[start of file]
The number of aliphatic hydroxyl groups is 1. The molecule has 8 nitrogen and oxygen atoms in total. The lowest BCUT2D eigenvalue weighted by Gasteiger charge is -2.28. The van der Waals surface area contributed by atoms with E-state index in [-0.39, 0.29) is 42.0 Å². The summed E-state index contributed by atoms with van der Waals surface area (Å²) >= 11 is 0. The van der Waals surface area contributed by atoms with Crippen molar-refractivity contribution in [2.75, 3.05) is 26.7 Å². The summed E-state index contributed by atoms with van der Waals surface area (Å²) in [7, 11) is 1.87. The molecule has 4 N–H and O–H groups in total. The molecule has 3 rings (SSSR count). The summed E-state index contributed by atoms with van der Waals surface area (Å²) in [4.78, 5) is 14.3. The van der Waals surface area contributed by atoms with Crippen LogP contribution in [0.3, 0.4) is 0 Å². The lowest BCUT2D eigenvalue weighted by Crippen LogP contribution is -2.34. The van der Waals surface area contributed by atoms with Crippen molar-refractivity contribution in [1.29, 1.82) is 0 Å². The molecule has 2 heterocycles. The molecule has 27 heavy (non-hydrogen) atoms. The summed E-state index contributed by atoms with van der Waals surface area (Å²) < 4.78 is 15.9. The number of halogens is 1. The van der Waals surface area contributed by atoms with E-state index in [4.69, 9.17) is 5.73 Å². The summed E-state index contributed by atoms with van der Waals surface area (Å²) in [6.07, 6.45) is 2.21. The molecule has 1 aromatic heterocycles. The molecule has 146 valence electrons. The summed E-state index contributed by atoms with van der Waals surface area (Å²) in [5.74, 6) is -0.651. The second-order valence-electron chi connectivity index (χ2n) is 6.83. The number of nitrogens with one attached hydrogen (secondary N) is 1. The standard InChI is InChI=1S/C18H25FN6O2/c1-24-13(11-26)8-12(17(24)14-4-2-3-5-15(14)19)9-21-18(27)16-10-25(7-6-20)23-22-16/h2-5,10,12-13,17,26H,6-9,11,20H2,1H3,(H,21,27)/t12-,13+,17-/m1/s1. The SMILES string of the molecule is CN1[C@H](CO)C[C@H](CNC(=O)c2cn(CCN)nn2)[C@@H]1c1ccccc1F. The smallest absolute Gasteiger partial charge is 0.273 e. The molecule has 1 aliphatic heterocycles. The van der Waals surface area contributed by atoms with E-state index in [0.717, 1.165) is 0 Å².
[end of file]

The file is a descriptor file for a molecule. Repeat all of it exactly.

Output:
The number of aliphatic hydroxyl groups is 1. The molecule has 8 nitrogen and oxygen atoms in total. The lowest BCUT2D eigenvalue weighted by Gasteiger charge is -2.28. The van der Waals surface area contributed by atoms with E-state index in [-0.39, 0.29) is 42.0 Å². The summed E-state index contributed by atoms with van der Waals surface area (Å²) >= 11 is 0. The van der Waals surface area contributed by atoms with Crippen molar-refractivity contribution in [2.75, 3.05) is 26.7 Å². The summed E-state index contributed by atoms with van der Waals surface area (Å²) in [7, 11) is 1.87. The molecule has 4 N–H and O–H groups in total. The molecule has 3 rings (SSSR count). The summed E-state index contributed by atoms with van der Waals surface area (Å²) in [4.78, 5) is 14.3. The van der Waals surface area contributed by atoms with Crippen LogP contribution in [0.3, 0.4) is 0 Å². The lowest BCUT2D eigenvalue weighted by Crippen LogP contribution is -2.34. The van der Waals surface area contributed by atoms with Crippen molar-refractivity contribution in [1.29, 1.82) is 0 Å². The molecule has 2 heterocycles. The molecule has 27 heavy (non-hydrogen) atoms. The summed E-state index contributed by atoms with van der Waals surface area (Å²) < 4.78 is 15.9. The number of halogens is 1. The van der Waals surface area contributed by atoms with E-state index in [4.69, 9.17) is 5.73 Å². The summed E-state index contributed by atoms with van der Waals surface area (Å²) in [6.07, 6.45) is 2.21. The molecule has 1 aromatic heterocycles. The molecule has 146 valence electrons. The summed E-state index contributed by atoms with van der Waals surface area (Å²) in [5.74, 6) is -0.651. The second-order valence-electron chi connectivity index (χ2n) is 6.83. The number of nitrogens with one attached hydrogen (secondary N) is 1. The standard InChI is InChI=1S/C18H25FN6O2/c1-24-13(11-26)8-12(17(24)14-4-2-3-5-15(14)19)9-21-18(27)16-10-25(7-6-20)23-22-16/h2-5,10,12-13,17,26H,6-9,11,20H2,1H3,(H,21,27)/t12-,13+,17-/m1/s1. The SMILES string of the molecule is CN1[C@H](CO)C[C@H](CNC(=O)c2cn(CCN)nn2)[C@@H]1c1ccccc1F. The smallest absolute Gasteiger partial charge is 0.273 e. The molecule has 1 aliphatic heterocycles. The van der Waals surface area contributed by atoms with E-state index in [0.717, 1.165) is 0 Å².